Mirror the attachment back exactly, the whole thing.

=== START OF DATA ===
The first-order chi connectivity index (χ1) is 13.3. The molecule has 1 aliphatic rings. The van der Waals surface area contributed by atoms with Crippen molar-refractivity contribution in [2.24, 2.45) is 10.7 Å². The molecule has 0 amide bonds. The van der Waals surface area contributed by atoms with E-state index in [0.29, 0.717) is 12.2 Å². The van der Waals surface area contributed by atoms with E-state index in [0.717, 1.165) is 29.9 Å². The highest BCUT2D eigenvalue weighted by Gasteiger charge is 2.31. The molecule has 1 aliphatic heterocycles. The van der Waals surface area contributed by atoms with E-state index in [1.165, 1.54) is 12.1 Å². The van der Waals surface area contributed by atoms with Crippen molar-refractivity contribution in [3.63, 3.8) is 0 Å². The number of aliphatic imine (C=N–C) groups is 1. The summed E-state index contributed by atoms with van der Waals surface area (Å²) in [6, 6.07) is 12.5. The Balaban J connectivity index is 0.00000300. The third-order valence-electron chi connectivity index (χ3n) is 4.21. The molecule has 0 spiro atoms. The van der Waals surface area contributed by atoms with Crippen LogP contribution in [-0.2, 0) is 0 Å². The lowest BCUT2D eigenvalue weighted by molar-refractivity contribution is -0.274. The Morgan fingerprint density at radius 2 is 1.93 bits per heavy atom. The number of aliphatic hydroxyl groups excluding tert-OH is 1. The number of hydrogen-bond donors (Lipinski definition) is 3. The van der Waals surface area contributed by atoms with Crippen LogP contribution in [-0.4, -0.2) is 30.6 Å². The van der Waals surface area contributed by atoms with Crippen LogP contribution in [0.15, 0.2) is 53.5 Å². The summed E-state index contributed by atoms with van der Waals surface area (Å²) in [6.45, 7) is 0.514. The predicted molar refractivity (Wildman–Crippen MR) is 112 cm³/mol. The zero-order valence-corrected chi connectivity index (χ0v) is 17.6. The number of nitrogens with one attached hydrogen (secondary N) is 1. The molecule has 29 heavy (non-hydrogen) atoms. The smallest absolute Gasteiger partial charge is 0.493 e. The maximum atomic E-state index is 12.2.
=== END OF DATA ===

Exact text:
The first-order chi connectivity index (χ1) is 13.3. The molecule has 1 aliphatic rings. The van der Waals surface area contributed by atoms with Crippen molar-refractivity contribution in [2.24, 2.45) is 10.7 Å². The molecule has 0 amide bonds. The van der Waals surface area contributed by atoms with E-state index in [0.29, 0.717) is 12.2 Å². The van der Waals surface area contributed by atoms with E-state index in [0.717, 1.165) is 29.9 Å². The highest BCUT2D eigenvalue weighted by Gasteiger charge is 2.31. The molecule has 1 aliphatic heterocycles. The van der Waals surface area contributed by atoms with E-state index in [1.165, 1.54) is 12.1 Å². The van der Waals surface area contributed by atoms with Crippen molar-refractivity contribution in [3.63, 3.8) is 0 Å². The number of aliphatic imine (C=N–C) groups is 1. The summed E-state index contributed by atoms with van der Waals surface area (Å²) in [6, 6.07) is 12.5. The Balaban J connectivity index is 0.00000300. The third-order valence-electron chi connectivity index (χ3n) is 4.21. The molecule has 0 spiro atoms. The van der Waals surface area contributed by atoms with Crippen LogP contribution in [-0.2, 0) is 0 Å². The lowest BCUT2D eigenvalue weighted by molar-refractivity contribution is -0.274. The Morgan fingerprint density at radius 2 is 1.93 bits per heavy atom. The number of aliphatic hydroxyl groups excluding tert-OH is 1. The number of hydrogen-bond donors (Lipinski definition) is 3. The van der Waals surface area contributed by atoms with Crippen LogP contribution in [-0.4, -0.2) is 30.6 Å². The van der Waals surface area contributed by atoms with Crippen LogP contribution in [0.15, 0.2) is 53.5 Å². The summed E-state index contributed by atoms with van der Waals surface area (Å²) in [6.45, 7) is 0.514. The predicted molar refractivity (Wildman–Crippen MR) is 112 cm³/mol. The zero-order valence-corrected chi connectivity index (χ0v) is 17.6. The number of nitrogens with one attached hydrogen (secondary N) is 1. The molecule has 29 heavy (non-hydrogen) atoms. The smallest absolute Gasteiger partial charge is 0.493 e. The maximum atomic E-state index is 12.2.